Check It Out: Plenty of tricks in these literary treats

September 26, 2013|By Mona Kobersy

Beware, the spooky season is upon us!

Children often love to scare themselves silly, and this is the perfect time of the year for that fun. The hours of sunshine are fewer, the dark nights beginning much earlier. Bedtime book requests are made up of spooky tales, and there is something for all ages and scare levels — from

picture books for toddlers to chapter books for school-age children.

Here are just a few of the spooky books haunting the shelves of your Newport Beach Public Library:

"The Graves Family" by Patricia Polacco: When the spooky Graves family moves to town and tries to fit in with the "normal" residents of Union City, everyone is in for a few surprises. This picture book provides an interesting approach to the issue of moving to a new place by a very well-loved and prolific author.


"The Little Old Lady Who Was Not Afraid of Anything" by Linda Williams: A little old lady who is not afraid of anything must deal with a pumpkin head, a tall black hat and other spooky objects that follow her through the dark woods trying to scare her. A classic story used when the issue of fear and finding courage within is a topic for family discussion.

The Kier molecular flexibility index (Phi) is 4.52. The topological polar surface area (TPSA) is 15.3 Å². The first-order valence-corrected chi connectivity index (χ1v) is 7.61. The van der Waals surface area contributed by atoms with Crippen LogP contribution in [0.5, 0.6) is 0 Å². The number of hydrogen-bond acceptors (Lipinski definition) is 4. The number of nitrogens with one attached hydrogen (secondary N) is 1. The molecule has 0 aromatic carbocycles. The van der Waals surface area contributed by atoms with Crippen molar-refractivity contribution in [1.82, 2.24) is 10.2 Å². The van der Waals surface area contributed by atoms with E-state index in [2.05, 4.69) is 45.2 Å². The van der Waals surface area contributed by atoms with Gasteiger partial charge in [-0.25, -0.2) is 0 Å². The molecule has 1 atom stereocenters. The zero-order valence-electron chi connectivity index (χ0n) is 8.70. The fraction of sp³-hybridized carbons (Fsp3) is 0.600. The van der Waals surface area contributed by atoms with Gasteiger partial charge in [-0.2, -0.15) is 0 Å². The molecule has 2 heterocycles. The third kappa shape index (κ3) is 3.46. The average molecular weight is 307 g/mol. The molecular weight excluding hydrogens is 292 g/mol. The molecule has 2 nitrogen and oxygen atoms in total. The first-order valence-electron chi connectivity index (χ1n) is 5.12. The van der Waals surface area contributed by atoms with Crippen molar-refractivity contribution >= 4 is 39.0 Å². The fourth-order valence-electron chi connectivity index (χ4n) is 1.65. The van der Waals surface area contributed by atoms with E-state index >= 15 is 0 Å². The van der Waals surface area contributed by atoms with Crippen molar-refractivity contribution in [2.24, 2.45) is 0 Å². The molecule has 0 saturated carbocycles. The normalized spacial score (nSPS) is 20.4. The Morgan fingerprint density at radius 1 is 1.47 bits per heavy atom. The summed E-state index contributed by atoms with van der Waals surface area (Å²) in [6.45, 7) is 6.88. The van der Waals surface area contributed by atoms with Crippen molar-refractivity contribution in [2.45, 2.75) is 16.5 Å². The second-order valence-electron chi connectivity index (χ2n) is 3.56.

"Four on the Shore" by Edward Marshall: Hoping to scare away Spider's little brother, Lolly Spider and Sam each tell a spooky story — but then the little brother, Willie, has a story of his own to tell. This is such a lighthearted and endearing take on what happens when siblings try to spook the little one. (They often get scared themselves.)

"The Spooky Tire" by Jon Scieszka: On a dark and stormy night, Melvin the truck rolls into a spooky junkyard to find a replacement for his flat tire. This book is in the popular Trucktown series, by a well-known children's literature author who has a unique style.

"Lunch Walks Among Us" by Jim Benton: Franny K. Stein is a mad scientist who prefers all things spooky and creepy, but when she has trouble making friends at her new school, she experiments with fitting in — which works until a monster erupts from the trash can. This is the first book in the series "Franny K. Stein, Mad Scientist." The importance of strengthening a child's unique identity is craftily woven among all the laughs in this popular book.

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